In one of our recent blog posts, we detailed how sex crime defendants can face additional charges if they are HIV-positive. We followed that post up with an overview of how other states handle the problem of spreading HIV.
What we did not mention is the fact that lots of states criminalize having consensual intercourse if you are HIV-positive and have not told your partner, yet. These laws are rife with controversy and absurd outcomes that throw entirely too many people into the criminal justice system for no good reason.
HIV-Exposure Laws in the U.S.
There are 24 states in the U.S. that criminalize the act of having consensual intercourse with someone without disclosing your HIV, first. Pennsylvania is not one of them, though several nearby states are, including New Jersey and Virginia.
These laws require HIV-positive individuals to inform their partner that they have HIV before intercourse, or face severe penalties. In New Jersey, convictions are felonies and come with three to five years in jail and up to $15,000 in fines.
Absurd Results from HIV-Exposure Laws
Proponents of the laws say that the spread of HIV needs to be stopped or slowed, and that harsh penalties are the only way to do it. They overlook the absurd results that the law creates, though.
For example, HIV-exposure laws tend not to care about whether a defendant used a condom or otherwise prevented the transmission of their disease. Worse, HIV-exposure laws can be violated even if the partner of the HIV-positive defendant was also HIV-positive. No harm could have been done in these situations, but the law still demands punishment. Some laws even criminalize the act of spitting if the person doing it is HIV-positive, even though the disease cannot be transmitted through saliva.
The Controversies Surrounding HIV-Exposure Laws
The repercussions of these laws have created several controversies, each of which suggests that HIV-exposure laws do more harm than good.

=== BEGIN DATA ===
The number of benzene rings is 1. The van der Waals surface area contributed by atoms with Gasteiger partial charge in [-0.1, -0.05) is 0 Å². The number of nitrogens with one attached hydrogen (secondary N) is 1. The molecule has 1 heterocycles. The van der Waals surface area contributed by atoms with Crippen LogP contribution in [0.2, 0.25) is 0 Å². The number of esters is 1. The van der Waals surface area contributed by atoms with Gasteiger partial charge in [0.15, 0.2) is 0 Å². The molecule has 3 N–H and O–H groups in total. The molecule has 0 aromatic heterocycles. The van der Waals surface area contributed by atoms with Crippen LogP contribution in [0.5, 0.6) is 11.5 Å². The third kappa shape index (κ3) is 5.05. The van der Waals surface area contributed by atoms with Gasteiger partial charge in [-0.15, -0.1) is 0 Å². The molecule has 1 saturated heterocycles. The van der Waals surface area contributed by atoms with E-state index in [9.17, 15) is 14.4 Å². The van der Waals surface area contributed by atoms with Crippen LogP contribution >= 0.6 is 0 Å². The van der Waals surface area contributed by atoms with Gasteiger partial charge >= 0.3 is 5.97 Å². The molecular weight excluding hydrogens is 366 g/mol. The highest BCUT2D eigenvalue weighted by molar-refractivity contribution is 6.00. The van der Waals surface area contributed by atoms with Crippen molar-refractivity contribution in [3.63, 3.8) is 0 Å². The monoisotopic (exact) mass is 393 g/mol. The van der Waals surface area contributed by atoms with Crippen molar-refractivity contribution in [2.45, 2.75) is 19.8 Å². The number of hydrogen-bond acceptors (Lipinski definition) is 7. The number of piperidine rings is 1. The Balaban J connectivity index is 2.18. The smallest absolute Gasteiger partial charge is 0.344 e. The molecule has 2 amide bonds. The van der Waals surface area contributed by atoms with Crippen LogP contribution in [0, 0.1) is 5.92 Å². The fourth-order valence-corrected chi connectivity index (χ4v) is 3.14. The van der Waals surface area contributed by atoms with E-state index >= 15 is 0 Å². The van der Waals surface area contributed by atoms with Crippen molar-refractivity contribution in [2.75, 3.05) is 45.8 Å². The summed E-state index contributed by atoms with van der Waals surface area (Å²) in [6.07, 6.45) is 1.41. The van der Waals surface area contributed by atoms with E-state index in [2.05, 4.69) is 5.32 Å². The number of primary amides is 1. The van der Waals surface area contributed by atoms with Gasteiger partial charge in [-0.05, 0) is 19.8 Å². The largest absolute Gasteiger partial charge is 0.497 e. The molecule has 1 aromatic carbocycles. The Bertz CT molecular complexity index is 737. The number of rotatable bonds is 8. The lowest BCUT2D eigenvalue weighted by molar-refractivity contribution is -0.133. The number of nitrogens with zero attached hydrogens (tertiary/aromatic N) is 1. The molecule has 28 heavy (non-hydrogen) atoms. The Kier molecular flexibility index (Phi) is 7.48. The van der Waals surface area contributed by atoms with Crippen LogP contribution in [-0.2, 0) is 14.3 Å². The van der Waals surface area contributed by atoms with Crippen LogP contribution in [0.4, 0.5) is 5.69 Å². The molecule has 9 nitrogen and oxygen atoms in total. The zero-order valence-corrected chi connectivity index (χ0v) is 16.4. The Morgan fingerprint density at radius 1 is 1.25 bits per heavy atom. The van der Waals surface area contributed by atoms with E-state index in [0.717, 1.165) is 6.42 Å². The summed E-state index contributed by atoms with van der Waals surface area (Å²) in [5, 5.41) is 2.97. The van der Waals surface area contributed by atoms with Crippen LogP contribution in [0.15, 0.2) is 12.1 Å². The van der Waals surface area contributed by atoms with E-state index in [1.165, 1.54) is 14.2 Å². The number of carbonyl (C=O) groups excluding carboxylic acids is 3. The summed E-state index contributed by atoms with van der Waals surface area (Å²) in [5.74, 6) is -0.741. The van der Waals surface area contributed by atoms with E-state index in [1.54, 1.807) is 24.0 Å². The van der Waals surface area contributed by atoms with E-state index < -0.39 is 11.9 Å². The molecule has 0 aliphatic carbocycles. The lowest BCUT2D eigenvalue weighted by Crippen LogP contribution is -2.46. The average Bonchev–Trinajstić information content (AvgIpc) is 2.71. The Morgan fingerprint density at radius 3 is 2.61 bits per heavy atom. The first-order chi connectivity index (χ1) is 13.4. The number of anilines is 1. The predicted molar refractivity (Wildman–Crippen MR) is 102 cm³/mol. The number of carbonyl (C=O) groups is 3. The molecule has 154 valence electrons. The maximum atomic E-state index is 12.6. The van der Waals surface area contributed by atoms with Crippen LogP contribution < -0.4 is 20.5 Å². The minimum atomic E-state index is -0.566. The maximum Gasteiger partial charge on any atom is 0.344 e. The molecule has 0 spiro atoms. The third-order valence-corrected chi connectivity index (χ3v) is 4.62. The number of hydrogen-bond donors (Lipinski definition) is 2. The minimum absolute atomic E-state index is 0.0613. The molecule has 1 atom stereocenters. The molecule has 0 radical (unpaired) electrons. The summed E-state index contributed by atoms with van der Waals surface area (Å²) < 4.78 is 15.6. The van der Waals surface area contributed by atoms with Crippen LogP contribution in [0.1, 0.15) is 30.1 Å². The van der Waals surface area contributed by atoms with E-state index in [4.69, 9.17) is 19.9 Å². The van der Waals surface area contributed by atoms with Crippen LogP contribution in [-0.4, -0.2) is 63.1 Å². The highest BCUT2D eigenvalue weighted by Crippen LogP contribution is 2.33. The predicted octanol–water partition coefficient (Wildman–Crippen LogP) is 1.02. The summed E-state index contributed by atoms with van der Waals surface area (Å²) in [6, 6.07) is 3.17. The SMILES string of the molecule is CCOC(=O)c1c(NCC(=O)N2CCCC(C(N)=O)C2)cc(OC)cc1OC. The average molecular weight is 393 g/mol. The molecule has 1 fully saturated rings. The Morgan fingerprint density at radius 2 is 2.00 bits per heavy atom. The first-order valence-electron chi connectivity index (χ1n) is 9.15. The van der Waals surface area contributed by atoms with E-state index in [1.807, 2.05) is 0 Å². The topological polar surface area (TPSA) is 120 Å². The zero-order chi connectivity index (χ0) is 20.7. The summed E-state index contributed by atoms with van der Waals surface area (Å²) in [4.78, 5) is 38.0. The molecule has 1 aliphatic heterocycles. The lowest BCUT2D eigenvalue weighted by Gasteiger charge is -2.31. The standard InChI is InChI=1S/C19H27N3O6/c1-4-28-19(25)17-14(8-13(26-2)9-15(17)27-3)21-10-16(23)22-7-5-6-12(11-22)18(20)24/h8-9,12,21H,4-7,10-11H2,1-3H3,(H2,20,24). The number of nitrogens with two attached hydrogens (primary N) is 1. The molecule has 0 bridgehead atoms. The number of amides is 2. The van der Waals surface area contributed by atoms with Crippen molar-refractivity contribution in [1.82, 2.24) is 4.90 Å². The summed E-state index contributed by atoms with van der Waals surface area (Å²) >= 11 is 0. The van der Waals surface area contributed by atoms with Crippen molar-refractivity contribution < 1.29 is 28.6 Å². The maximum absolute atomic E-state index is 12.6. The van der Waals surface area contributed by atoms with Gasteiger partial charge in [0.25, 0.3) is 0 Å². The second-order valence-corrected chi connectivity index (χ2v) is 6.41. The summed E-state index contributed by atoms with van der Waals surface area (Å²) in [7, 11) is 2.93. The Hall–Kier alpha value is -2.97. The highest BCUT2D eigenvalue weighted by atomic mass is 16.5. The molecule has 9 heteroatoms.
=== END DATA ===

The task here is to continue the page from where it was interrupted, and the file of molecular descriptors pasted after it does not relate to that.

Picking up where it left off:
First, the presence of HIV-exposure laws creates legal culpability for someone who knows they are HIV-positive, prompting people to avoid testing. If they do not know they are HIV-positive, they cannot break the law.
Second, harshly criminalizing someone's status as HIV-positive increases the stigmatization surrounding the disease. This actually decreases the odds that someone is going to talk about their HIV with a partner.
Third, some people rely on the law when they decide to have intercourse with their partner. If they are unaware that their partner is HIV-positive and are relying on the law's requirements that their partner tells them, they are put at a much higher risk.
Finally, most people are unaware that their state has a law in place that could lead to a criminal charge for consensual but uninformed intercourse. One study in New Jersey found that only 51 percent of HIV-positive people were aware of their state's HIV-exposure law.
Joseph D. Lento: Criminal Defense for Philadelphia
HIV-exposure laws are an excellent example of how reactive legislative work does more harm than good. Eager to score points with voters, lawmakers in numerous other states took an overly-aggressive stance against HIV-positive people and passed laws that could drastically alter their way of life, for no good reason.
Let us keep Pennsylvania free from this nonsense